Epidemiology of Trauma in Ukraine: Lessons from a Trauma Registry in Eastern Europe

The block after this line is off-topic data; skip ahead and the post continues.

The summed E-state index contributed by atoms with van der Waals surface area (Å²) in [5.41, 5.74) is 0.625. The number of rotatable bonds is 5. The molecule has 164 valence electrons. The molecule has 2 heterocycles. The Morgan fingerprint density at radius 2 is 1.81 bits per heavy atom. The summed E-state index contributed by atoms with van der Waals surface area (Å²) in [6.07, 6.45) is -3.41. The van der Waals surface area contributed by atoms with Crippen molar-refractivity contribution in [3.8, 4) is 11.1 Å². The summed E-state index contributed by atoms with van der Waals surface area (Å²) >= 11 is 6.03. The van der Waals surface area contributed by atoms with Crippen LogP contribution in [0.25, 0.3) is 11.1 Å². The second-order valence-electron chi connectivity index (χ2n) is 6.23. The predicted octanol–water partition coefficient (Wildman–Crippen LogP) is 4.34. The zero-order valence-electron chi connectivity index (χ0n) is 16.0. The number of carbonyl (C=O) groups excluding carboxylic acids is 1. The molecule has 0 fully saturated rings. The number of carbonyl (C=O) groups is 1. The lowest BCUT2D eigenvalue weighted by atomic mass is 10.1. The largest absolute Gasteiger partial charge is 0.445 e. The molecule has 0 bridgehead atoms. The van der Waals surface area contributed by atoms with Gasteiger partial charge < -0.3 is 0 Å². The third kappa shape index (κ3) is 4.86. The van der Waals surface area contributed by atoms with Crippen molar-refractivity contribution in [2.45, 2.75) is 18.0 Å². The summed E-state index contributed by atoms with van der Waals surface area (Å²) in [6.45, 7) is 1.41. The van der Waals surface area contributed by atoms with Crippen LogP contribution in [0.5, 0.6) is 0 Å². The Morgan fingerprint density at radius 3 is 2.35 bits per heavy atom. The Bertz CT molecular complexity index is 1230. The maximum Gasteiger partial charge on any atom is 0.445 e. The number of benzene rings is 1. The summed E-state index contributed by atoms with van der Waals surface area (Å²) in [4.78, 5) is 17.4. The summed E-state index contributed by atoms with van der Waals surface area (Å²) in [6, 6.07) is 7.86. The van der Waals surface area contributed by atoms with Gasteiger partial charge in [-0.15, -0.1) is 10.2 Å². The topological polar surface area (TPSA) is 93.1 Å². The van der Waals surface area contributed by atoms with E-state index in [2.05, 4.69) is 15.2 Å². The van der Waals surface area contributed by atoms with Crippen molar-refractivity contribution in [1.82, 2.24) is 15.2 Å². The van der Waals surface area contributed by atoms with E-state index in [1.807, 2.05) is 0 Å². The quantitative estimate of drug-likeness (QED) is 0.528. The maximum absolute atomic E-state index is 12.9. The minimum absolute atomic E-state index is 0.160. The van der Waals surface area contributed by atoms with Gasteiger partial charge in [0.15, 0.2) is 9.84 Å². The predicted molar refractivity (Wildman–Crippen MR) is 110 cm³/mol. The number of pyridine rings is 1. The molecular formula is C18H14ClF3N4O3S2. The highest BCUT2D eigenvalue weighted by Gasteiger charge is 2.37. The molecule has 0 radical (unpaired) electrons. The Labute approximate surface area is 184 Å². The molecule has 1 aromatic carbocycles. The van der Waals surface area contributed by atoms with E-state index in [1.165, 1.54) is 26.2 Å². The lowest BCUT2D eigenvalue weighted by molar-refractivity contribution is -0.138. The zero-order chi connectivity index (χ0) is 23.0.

Delivery of trauma care in low- and middle-income countries is a global health priority. Trauma registries are fundamental in guiding trauma system development. We report on preliminary data from the first trauma registry in Eastern Europe, which was implemented in Ukraine. In collaboration with McGill University Center for Global Surgery (CGS), retrospective chart review was conducted at the polytrauma department of the Kyiv Hospital for Emergency Medicine (KHEM) between January 1 and June 30 of 2019. Injury data was collected via 25-item Trauma Questionnaire developed by the CGS. Trends in injuries were examined with socioeconomic factors, clinical characteristics, and the Kampala Trauma Scores (KTS). Multivariate logistic regression models were constructed to evaluate the effects of patient and injury factors on three injury outcomes: admitted to the hospital ward, taken to the operating room, treated and discharged. The registry included 719 patients. The majority were male (76%) with the median age of 41. Falls (43%) and assaults (41%) were the leading causes of injury, with 12% of patient presenting with motor vehicle collision-related trauma. Overall death rate was 3%. The logistic regression models showed that factors predicting admission were age >60, a fall injury, and lower KTS. Factors predicting need for an operation were male sex, assault injury, and an injury obtained in the home setting. Lastly, factors predicting discharge were female sex and an assault injury. This was an example of successful implementation of a trauma registry in a low resource setting in Eastern Europe.

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